Bad Hollywood: A Reading List to Understand Harvey Weinstein’s Twisted World
Ken Auletta Recommends Ronan Farrow, William Goldman, and More
In writing a biography of Harvey Weinstein, I became interested in what his behavior—and the years long tolerance of it by many powerful people—says about the entertainment industry. The silence of the Hollywood community and those who worked with him gave Weinstein a pass for four decades. The conformity and fear common in Hollywood’s culture—like the protective “blue wall” of too many police departments, or the blame-the-press, or Rhinos, or partisan Democrats, by Trump supporters who ignore evidence of Donald Trump’s lawless behavior—summons too little attention.
Here are eight books to read to understand the world in which Weinstein flourished.
Jodi Kantor and Megan Twohey, She Said: Breaking the Sexual Harassment Story That Helped Ignite A Movement
Ronan Farrow, Catch and Kill: Lies, Spies, And A Conspiracy To Protect Predators
(Little Brown and Company)
While a biography veers in different directions, my work owes much to the sleuthing of the three journalists who first exposed Harvey Weinstein as a sexual predator—Jodi Kantor and Megan Twohey of the New York Times, and Ronan Farrow of The New Yorker. Each of them won a deserved Pulitzer Prize. Their subsequent books deepened their reporting, giving fuller voice to the women victimized by Harvey.
Peter Biskind, Down and Dirty Pictures: Miramax, Sundance, And The Rise of Independent Film
(Simon & Schuster)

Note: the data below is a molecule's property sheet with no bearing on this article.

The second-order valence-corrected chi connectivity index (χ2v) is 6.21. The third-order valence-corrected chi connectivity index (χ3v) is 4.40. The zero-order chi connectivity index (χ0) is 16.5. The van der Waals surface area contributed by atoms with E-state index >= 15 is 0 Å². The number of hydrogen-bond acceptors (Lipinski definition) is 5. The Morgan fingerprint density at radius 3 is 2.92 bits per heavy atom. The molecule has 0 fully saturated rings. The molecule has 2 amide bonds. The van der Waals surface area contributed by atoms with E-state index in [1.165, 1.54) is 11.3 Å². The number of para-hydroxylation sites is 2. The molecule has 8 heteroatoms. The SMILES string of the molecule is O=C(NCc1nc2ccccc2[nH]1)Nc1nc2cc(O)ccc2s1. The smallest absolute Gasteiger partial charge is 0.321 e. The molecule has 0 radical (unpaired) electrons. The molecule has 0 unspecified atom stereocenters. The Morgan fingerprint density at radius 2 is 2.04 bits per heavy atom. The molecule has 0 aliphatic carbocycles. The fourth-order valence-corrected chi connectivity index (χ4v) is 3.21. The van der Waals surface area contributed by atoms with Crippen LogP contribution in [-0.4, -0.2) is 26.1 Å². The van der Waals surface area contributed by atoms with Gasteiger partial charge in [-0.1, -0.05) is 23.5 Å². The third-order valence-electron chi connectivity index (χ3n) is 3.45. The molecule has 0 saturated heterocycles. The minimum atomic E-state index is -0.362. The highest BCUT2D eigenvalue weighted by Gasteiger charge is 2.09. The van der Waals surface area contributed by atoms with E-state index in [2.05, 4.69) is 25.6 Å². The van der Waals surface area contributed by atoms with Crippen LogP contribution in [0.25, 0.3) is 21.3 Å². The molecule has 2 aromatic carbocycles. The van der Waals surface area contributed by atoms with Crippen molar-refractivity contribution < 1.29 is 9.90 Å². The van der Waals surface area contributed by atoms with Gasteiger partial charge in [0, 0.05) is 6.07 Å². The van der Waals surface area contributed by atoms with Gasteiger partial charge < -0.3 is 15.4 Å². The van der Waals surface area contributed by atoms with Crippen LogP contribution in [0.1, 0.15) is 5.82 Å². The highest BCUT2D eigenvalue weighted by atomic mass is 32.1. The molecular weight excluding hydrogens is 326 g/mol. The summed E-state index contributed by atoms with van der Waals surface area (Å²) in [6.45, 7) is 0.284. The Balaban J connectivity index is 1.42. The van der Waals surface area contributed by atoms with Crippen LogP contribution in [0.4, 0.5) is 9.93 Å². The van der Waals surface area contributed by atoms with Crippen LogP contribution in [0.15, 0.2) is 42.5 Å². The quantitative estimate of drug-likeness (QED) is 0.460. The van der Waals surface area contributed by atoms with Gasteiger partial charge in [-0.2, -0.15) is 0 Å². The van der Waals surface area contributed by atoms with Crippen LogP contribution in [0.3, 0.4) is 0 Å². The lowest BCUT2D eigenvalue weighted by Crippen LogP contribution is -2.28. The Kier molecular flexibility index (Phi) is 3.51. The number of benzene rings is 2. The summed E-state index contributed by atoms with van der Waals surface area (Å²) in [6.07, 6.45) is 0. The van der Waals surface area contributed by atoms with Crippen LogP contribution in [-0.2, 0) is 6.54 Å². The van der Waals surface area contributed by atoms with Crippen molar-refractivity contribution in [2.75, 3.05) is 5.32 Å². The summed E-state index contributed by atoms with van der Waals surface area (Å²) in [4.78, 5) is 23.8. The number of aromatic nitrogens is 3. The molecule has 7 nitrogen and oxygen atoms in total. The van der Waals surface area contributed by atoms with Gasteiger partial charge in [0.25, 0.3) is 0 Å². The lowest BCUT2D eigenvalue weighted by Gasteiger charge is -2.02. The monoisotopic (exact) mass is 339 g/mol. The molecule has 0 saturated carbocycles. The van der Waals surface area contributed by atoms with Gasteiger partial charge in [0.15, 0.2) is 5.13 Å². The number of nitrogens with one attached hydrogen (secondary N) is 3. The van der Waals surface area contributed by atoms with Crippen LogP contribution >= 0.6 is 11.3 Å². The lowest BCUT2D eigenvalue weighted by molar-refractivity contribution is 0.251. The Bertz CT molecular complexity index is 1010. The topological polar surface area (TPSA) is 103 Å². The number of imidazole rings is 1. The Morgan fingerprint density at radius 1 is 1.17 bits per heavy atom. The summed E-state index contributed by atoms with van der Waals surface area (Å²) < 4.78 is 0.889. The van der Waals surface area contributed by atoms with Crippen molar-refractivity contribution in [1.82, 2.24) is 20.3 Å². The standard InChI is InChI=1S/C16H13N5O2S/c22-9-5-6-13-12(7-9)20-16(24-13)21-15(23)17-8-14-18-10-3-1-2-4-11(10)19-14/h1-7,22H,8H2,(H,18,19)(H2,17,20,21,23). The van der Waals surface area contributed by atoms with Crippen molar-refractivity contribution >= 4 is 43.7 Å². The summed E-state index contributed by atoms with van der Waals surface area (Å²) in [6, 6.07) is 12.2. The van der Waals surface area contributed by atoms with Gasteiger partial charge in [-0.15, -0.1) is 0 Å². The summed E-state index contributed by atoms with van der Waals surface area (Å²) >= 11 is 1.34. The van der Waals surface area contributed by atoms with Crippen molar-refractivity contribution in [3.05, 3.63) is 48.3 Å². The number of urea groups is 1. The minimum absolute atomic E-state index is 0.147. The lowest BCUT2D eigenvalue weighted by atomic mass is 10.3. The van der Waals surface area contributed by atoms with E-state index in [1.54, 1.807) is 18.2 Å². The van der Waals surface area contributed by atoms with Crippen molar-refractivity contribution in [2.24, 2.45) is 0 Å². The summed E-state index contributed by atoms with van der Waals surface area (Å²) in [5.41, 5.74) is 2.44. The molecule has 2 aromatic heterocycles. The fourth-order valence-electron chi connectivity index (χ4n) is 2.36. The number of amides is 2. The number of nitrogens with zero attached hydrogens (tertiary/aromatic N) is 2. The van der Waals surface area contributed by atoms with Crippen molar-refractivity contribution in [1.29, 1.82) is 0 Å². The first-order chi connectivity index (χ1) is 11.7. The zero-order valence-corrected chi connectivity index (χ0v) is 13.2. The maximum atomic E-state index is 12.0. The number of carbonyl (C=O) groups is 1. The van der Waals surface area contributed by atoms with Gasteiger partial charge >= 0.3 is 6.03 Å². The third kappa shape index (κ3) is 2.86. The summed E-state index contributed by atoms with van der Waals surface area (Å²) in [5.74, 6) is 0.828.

Peter Biskind, Easy Riders, Raging Bulls: How The Sex-Drugs-And-Rock ‘N’ Roll Generation Saved Hollywood
(Simon & Schuster)
To get a sense of the independent movie movement that Miramax spurred, turn to Peter Biskind. He has written extensively and vividly about the impact of independent movies and the Disney-fication of Hollywood in two books that I leaned on.
Elia Kazan, A Life
I found Elia Kazan’s autobiography particularly valuable, not just to understand a directorial genius, but to explain the male dominated culture that stretches back decades and features not just Kazan but early studio heads like Harry Cohn, Louis Mayer, Sam Goldwyn, and Darryl Zanuck who followed what he called “a simple rule and a useful one: ‘Do I want to fuck her?’” To glimpse the role that sexual titillation—bare skins in movie trailers, plunging necklines worn on the red carpet by the most ardent feminists—Kazan instructs. For an autobiography, Kazan is tough to top.
Simon Callow, Orson Welles: The Road to Xanadu
For a biography, Callow’s book stands out. Like Kazan, Welles blazed with brilliant talent, and his career illuminates much about Hollywood, including the fakeness. “If you try to probe,” he said, “I’ll lie to you. Seventy-five percent of what I say in interviews is false. I’m like a hen protecting her eggs. I cannot talk. I must protect my work. Introspection is bad for me.”
William Goldman, Adventures in the Screen Trade
William Goldman was a gold standard for writing screenplays, including Butch Cassidy And The Sundance Kid and All The President’s Men. He also wrote a delicious book—Adventures in the Screen Trade—that leaves you with a sense that both the little and big emperors of Hollywood are also often fakers. He famously wrote, “Nobody knows anything … Not one person in the entire motion picture field knows for a certainty what’s going to work. Every time out it’s a guess—and, if you’re lucky, an educated one.”
Neal Gabler, An Empire of Their Own: How the Jews Invented Hollywood
To understand the early days of Hollywood and the shaping of a sometimes brutal culture, you can’t do better than Neal Gabler’s book. The proverbial casting couch is very visible in these pages. And while sexual abuse was prevalent, studio heads—unlike Harvey Weinstein—did not commonly rape their prey.
Hollywood Ending by Ken Auletta is available from Penguin Press